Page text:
Brickbat: No Good Deed …


The Missouri State Highway Patrol is investigating a reporter who uncovered a flaw on the website for the state's Department of Elementary and Secondary Education that exposed the Social Security numbers of state teachers. The St. Louis Post-Dispatch alerted the state and allowed the problem to be fixed before publishing a story about the issue. But Gov. Mike Parson said the reporter committed a crime and should be punished.

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33 responses to “Brickbat: No Good Deed …

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  1. This is a great idea - scrap all the privacy laws and just male it illegal to look at stuff you're not supposed to look at. Reminds me of how when they were first trying to regulate the internet they wrote the law such that it would be illegal to use a screen name, use anybody else's account, or look over anybody's shoulder while they were on the internet because they had no idea what the internet was or how it worked. As far as they were concerned, you just downloaded the internet and then it worked like a fax machine.

    1. There already are laws that prohibit looking at things you’re not supposed to look at: CSA images.

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  2. Quick, quick, what's the guy's political party, that's all that matters!

    1. "R" Party. ... Therefor, he could fuck a road-killed, rotted-for-5-business-days, maggot-laden duck, in broad daylight, in front of the TV cameras, and STILL be a Saint!!!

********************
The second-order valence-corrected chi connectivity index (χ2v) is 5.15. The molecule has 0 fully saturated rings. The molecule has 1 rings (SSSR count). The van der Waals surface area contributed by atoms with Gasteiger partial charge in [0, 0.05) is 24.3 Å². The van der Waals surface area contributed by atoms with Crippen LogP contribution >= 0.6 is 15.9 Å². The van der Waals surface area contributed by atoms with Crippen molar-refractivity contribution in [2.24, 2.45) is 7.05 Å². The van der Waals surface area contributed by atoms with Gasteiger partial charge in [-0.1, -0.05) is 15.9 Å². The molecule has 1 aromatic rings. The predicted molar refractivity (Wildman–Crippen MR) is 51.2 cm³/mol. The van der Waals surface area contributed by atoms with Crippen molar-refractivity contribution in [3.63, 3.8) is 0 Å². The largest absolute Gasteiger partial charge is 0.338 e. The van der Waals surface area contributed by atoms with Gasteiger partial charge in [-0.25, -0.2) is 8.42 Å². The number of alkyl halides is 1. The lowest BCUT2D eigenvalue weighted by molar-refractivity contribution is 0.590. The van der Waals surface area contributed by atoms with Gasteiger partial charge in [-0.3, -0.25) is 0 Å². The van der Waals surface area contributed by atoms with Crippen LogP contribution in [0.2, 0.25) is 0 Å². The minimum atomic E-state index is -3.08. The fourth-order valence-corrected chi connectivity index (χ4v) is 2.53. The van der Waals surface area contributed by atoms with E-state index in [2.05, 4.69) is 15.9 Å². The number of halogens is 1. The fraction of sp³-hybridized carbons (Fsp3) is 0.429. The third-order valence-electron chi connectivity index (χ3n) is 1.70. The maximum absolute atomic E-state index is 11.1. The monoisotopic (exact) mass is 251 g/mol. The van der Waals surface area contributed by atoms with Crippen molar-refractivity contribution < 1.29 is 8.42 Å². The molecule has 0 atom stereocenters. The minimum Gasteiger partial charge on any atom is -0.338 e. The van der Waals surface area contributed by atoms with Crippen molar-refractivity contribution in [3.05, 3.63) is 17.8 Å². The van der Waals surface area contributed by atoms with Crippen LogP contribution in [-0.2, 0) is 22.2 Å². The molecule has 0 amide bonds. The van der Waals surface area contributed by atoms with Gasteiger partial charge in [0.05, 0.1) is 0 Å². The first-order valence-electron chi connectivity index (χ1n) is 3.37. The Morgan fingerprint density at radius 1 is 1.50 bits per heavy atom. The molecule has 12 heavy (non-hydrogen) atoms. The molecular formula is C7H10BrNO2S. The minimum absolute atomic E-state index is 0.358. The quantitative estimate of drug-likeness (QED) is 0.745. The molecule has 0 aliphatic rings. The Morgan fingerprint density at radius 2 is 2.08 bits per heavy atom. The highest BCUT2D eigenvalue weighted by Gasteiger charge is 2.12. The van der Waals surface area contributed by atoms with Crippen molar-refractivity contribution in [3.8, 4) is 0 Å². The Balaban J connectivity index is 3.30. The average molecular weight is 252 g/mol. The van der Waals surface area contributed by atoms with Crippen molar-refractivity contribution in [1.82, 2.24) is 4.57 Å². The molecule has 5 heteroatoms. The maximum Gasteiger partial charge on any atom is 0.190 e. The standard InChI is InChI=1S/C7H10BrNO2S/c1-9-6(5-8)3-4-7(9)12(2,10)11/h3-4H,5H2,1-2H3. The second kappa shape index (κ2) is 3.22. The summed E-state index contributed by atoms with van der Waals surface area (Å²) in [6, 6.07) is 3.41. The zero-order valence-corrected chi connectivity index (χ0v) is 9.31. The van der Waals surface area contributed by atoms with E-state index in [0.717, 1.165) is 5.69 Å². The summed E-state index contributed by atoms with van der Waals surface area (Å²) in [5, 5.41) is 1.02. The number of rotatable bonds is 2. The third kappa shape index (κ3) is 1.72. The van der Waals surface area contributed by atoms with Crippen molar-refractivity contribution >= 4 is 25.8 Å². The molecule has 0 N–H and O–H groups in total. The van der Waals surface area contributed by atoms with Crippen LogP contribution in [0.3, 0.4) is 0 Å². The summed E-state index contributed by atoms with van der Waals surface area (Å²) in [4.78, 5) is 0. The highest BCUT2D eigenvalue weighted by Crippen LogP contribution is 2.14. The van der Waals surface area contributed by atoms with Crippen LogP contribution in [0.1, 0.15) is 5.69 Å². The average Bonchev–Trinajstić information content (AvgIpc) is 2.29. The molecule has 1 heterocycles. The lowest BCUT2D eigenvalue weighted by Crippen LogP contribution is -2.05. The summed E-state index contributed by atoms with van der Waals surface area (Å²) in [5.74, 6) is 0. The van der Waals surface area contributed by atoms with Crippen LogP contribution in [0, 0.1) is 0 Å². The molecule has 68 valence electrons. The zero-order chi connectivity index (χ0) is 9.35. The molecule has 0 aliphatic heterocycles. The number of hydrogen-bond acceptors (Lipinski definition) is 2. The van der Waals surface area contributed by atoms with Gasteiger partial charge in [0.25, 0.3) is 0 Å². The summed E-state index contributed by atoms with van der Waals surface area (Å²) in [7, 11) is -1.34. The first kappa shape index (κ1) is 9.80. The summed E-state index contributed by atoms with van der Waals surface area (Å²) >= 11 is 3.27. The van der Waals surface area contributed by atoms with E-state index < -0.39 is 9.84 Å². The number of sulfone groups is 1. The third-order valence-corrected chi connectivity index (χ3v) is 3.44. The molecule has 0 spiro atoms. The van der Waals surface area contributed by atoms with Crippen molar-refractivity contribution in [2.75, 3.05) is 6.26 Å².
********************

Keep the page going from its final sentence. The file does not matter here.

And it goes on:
3. Those who can't do useful things, teach instead. Those who have no brains or benevolence (or common sense, even), become Governors and cops!

    1. Or create gibberish filled websites. For example.

      1. ... Stumbled into this a while back. Now HERE is a REAL gibberish filled website!

    2. That’s not how I heard the saying. I thought it was, “Those who can, do. Those who can’t, teach. Those who should have been a blowjob dribbling down mama’s chin become politicians, activists, and pundits.” Maybe I heard it wrong?

      1. That's GREAT! I will have to try and rememberize it that way,thanks!

  4. Missouri... The "Show Me You're an Asshole" State!

  5. Well, someone has to be punished for this leak, and it sure can't be Mike Parson or his people!

  6. If he hacked a password or subverted the site's security in anyway he committed a crime. If not, he didn't.

    1. He hit 'View Source' on a state-run website that was originally designed to run on IE6.

      1. Yeah, it was an astonishingly poor design.

        Mike Parsons *really* should have asked the opinion of a professional before going public about this. He looks like an absolute moron.

      2. Microsoft should also be called to task for allowing such an easy "multi-stage process" to be used to "decode the...source code."

      3. Close enough. Throw the book at him.

        One of the rules you have in the military is 'don't embarrass your seniors'.